Monday, October 8, 2012
Reviews of Comics from Wednesday 10/3
Detective Comics #13
Story: John Layman
Art: Jason Fabok & Andy Clarke
Detective Comics has had a rocky time since the New 52 started. It started out solid, but quickly meandered, with new villains who weren't fleshed out and a love interest who was equally a cipher. I'm happy to report that John Layman's first issue puts the book right on track. The Penguin has gotten quite a bit of use in the past year, but I really enjoyed how he is portrayed here. Penguin's jealousy over being passed over and look on by Gotham as a crook has been a part of his character for years, but Layman puts that front and center. Penguin's plan to make his own name bigger than Bruce Wayne's, and to take out Wayne in the process, and how he plans to keep Batman busy, are clever; this isn't a waddling Burgess Meredith Penguin, but one who would fit in well in the Nolan universe. I also enjoyed Layman's take on Batman. He's clever and is able to think one step ahead of Penguin; the Batman in the book is suited for it, as he is a detective, putting evidence together to beat his foes. He also has levels, thinking about donating to charities that deal with the injuries he inflicts on he enemies and caring about his mother's memories. The backup features focuses on Ogilvy, Penguin's new right hand man, going on the caper that facilitates Penguin's plot in the main story with a new hire. It's a little crime story, abut what it's like to be a rank and file crook in Gotham; the flipside to Gotham Central. Jason Fabok's art has improved leaps and bounds from the first time I saw his work on the first volume of Batman: The Dark Knight; he's developing his own style separate from David Finch, who his early work strongly resembled.
Legends of the Dark Knight #1
The original Legends of the Dark Knight series was the first series I collected starting with the first issue, and so I have a soft spot for the series, and was curious to see what this new anthology of digital first stories would bring. The first issue had three stories, each of which was an excellent Batman short. The standout was "The Butler Did It," from Lost creator Damon Lindelof and Jeff Lemire, who I have encountered mostly as a writer. A story of Batman's early years, it presents a cocky young Bruce being put into his place by Alfred. It's a dark little story, but one that ends reminding us of the bond between Bruce and Alfred, and that everything Alfred does in the end is for Bruce's good. "All of the Above" is a Batman versus Amazo story on the JLA watchtower. It's one of those stories that shows that Bruce's mind is his greatest weapon, one that could allow him to stop any of the more traditionally powerful members, and its J.G. Jones art is stunning. The final piece, "The Crime Never Committed," comes from Star Wars scribe Tom Taylor and Secret Six & Earth 2 penciller Nicola Scott. The story of Batman preventing a desperate man from committing a crime is tight and clever, another good story of Batman as detective. I love a good short comic story, and I hope each issue can provide just as many good shorts.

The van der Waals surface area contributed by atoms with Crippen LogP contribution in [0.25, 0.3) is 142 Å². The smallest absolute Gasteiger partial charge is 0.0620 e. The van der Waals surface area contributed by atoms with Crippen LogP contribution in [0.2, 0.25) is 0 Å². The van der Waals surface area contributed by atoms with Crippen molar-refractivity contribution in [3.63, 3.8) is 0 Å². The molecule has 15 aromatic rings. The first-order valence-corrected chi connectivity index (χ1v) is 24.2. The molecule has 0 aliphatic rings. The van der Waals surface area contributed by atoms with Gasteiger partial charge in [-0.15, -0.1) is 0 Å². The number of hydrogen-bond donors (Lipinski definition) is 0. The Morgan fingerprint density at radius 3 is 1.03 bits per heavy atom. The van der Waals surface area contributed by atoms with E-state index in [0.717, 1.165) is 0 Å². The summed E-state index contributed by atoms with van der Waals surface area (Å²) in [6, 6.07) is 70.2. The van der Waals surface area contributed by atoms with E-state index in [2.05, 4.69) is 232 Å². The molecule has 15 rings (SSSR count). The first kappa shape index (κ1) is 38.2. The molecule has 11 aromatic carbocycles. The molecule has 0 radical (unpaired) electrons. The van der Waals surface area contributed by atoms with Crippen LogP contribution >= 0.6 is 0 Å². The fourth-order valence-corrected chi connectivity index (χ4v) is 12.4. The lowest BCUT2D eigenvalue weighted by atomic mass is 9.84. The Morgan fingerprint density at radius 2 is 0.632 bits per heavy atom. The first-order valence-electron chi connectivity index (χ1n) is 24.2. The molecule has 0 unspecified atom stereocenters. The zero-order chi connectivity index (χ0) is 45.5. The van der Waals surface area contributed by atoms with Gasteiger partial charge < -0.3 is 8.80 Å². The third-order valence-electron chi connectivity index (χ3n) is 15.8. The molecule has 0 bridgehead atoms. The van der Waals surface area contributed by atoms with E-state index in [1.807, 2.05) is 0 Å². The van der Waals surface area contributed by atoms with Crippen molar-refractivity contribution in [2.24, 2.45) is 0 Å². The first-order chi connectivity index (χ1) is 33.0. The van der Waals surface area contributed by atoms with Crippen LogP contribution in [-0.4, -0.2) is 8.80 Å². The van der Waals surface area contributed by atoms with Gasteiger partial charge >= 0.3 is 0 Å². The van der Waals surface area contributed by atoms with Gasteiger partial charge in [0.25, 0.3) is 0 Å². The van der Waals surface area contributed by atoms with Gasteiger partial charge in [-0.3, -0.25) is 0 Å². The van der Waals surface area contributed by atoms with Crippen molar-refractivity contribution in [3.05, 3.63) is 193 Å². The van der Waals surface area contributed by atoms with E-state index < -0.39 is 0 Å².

Story & Art: Roger Langridge
And this is it: the final Muppets story from Roger Langridge. The issue is the perfect coda to everything Langridge has done with the Muppets, mixing classic bits with the warm heart that he puts into his work and fits so beautifully with the Muppets. It's Christmas at the Muppets Theater, and Miss Piggy wants a kiss and a ring from Kermit, and is trying to find him the best Christmas present possible. Gonzo's latest stunt has destroyed the Theater's new fridge. And a wild Christmas Pudding is on the loose. Mix that in with a Pigs in Space and a Swedish Chef, and you get some perfect Muppet chaos. I am going to miss Langridge in these characters, and with the end of Snarked as well, I just have to keep my ear to the ground for whatever is next from him. I know I won't be disappointed.
Uncanny X-Men #19
Story: Kieron Gillen
Art: Dale Eaglesham
In the same week we get the end of Avengers Vs. X-Men, an issue I had a lot of problems with, we get this gem, "The Passion of Scott Summers." The issue is a travel through Scott's mind, covering the same period of time as the last two issues of Avengers Vs. X-Men. it's chilling to watch Scott fight with the Phoenix Force, to try his best to stay master of it, and fail so utterly. Memories of his life, of the times the Phoenix has effected him, dance through his mind as he fights the assembled Avengers and X-Men. He's not a completely mad monster, but a man who was trying to do what he truly believed was best and has been corrupted by something outside himself; the road to Scott's hell has been paved with good intentions. In the end it is his contact with the Phoenix Force, and with apparently Jean Grey's spirit, plus his own pain, that stops him long enough for Hope to finally put a stop to all this. In the end, when he finds out that new mutants are being born, he feels like he has done what was right, that the ends have justified the means. That is not to say he does not have regrets; the look of pain on his face as he realizes he has killed Charles Xavier is poignant. But he has done what he has set out to do, and he will take responsibility for the end results. Dale Eaglesham does a tremendous job mixing the chaos of the Phoenix battle with Scott's more pleasant memories. The final scene, between Scott and the Beast is written beautifully, but Eaglesham puts the right touches to it to really make it pop off the page. My final note on this issue, and the whole event, is something I'm borrowing from Comics Alliance. I hope someone makes these shirts, because I'll be first in line to buy them.